Special mention was reserved for TRC, who were elevated to four star dealer status as part of AGCO’s program of dealer development.
AGCO Australia would like to thank TFM Tractors, TRC Tractors Fielding and FieldTorque for the great event and all New Zealand customers that participated.
While European agriculture continues to invest in large, capital intensive, fully specialised industrial farms, many young farmers cannot and do not want to build their future on this model. Currently more than 55% of European farmers are over the age of 55 and want to retire within the next ten years. Yet, only 7% of the conventional and 10% of the organic farmers in Europe are under the age of 35.*
There is a growing crisis in farming, as a generation of farmers grows older, with no one to take over from them when they retire. Many farming families find that their children don’t want to follow in their footsteps, so when ageing farmers stop farming, farms often cease to be used for agriculture. But as farms and farmers disappear, our food security is increasingly threatened. Fewer people have the critical skills to produce food, farmland goes out of production and countries become over-dependent on imports. The statistics above illustrate a pressing need, both to draw young people back into farming and to provide them with access to land they can farm.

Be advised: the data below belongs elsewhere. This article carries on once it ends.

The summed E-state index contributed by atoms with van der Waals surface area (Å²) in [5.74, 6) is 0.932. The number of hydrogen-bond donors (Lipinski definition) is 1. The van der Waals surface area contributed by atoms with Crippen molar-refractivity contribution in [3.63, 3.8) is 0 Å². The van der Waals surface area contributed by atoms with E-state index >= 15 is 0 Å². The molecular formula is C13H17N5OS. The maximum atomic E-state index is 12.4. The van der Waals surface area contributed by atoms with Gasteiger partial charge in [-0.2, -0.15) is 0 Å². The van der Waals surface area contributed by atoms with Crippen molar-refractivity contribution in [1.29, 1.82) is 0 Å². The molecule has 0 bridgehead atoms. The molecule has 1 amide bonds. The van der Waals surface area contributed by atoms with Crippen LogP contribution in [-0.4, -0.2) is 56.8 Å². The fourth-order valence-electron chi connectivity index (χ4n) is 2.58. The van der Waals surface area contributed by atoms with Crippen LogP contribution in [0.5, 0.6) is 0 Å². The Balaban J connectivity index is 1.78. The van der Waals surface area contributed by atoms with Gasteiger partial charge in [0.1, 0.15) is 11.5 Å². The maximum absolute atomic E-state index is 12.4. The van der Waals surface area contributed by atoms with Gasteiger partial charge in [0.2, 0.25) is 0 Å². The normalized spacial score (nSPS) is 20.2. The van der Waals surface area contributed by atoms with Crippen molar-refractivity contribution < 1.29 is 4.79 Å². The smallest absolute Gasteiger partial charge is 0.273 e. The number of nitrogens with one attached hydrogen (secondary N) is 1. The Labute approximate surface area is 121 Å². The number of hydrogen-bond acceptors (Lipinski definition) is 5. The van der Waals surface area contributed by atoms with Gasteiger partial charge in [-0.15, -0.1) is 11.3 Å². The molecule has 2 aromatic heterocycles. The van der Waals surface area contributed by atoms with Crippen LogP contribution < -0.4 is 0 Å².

Are you concerned about where the farmers of the future are going to come from? Do you feel the industry needs to do more to attract young students? Are your own children aiming for a life in the city, rather than one in the country?
If so, come to the Inspire Pavilion at Cereals 2014 and support the event’s aim to put careers in agriculture firmly on the map.